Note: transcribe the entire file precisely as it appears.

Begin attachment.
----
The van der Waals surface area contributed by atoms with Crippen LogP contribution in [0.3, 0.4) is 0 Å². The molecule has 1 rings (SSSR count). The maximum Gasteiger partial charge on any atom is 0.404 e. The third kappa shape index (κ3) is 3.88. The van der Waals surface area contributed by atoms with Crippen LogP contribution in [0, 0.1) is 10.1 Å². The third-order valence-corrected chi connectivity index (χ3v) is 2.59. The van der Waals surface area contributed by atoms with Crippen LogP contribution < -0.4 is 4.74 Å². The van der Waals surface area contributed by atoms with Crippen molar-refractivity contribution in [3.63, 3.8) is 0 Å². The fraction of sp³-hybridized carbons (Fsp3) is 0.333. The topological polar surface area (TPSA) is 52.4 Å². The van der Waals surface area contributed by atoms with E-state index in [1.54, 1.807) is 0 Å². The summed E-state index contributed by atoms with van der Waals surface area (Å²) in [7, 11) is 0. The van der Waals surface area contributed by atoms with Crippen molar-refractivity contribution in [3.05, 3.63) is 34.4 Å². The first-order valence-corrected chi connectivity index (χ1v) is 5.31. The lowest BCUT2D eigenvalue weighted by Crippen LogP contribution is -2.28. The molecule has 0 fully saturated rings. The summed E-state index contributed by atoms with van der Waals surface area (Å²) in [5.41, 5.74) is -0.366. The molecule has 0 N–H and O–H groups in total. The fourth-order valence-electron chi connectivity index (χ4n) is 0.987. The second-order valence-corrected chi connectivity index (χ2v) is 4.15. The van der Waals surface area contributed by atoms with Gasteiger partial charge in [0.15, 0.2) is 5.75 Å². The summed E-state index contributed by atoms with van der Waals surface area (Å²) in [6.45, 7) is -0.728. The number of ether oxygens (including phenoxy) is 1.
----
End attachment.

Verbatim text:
The van der Waals surface area contributed by atoms with Crippen LogP contribution in [0.3, 0.4) is 0 Å². The molecule has 1 rings (SSSR count). The maximum Gasteiger partial charge on any atom is 0.404 e. The third kappa shape index (κ3) is 3.88. The van der Waals surface area contributed by atoms with Crippen LogP contribution in [0, 0.1) is 10.1 Å². The third-order valence-corrected chi connectivity index (χ3v) is 2.59. The van der Waals surface area contributed by atoms with Crippen LogP contribution < -0.4 is 4.74 Å². The van der Waals surface area contributed by atoms with Crippen molar-refractivity contribution in [3.63, 3.8) is 0 Å². The fraction of sp³-hybridized carbons (Fsp3) is 0.333. The topological polar surface area (TPSA) is 52.4 Å². The van der Waals surface area contributed by atoms with E-state index in [1.54, 1.807) is 0 Å². The summed E-state index contributed by atoms with van der Waals surface area (Å²) in [7, 11) is 0. The van der Waals surface area contributed by atoms with Crippen molar-refractivity contribution in [3.05, 3.63) is 34.4 Å². The first-order valence-corrected chi connectivity index (χ1v) is 5.31. The lowest BCUT2D eigenvalue weighted by Crippen LogP contribution is -2.28. The molecule has 0 fully saturated rings. The summed E-state index contributed by atoms with van der Waals surface area (Å²) in [5.41, 5.74) is -0.366. The molecule has 0 N–H and O–H groups in total. The fourth-order valence-electron chi connectivity index (χ4n) is 0.987. The second-order valence-corrected chi connectivity index (χ2v) is 4.15. The van der Waals surface area contributed by atoms with Gasteiger partial charge in [0.15, 0.2) is 5.75 Å². The summed E-state index contributed by atoms with van der Waals surface area (Å²) in [6.45, 7) is -0.728. The number of ether oxygens (including phenoxy) is 1.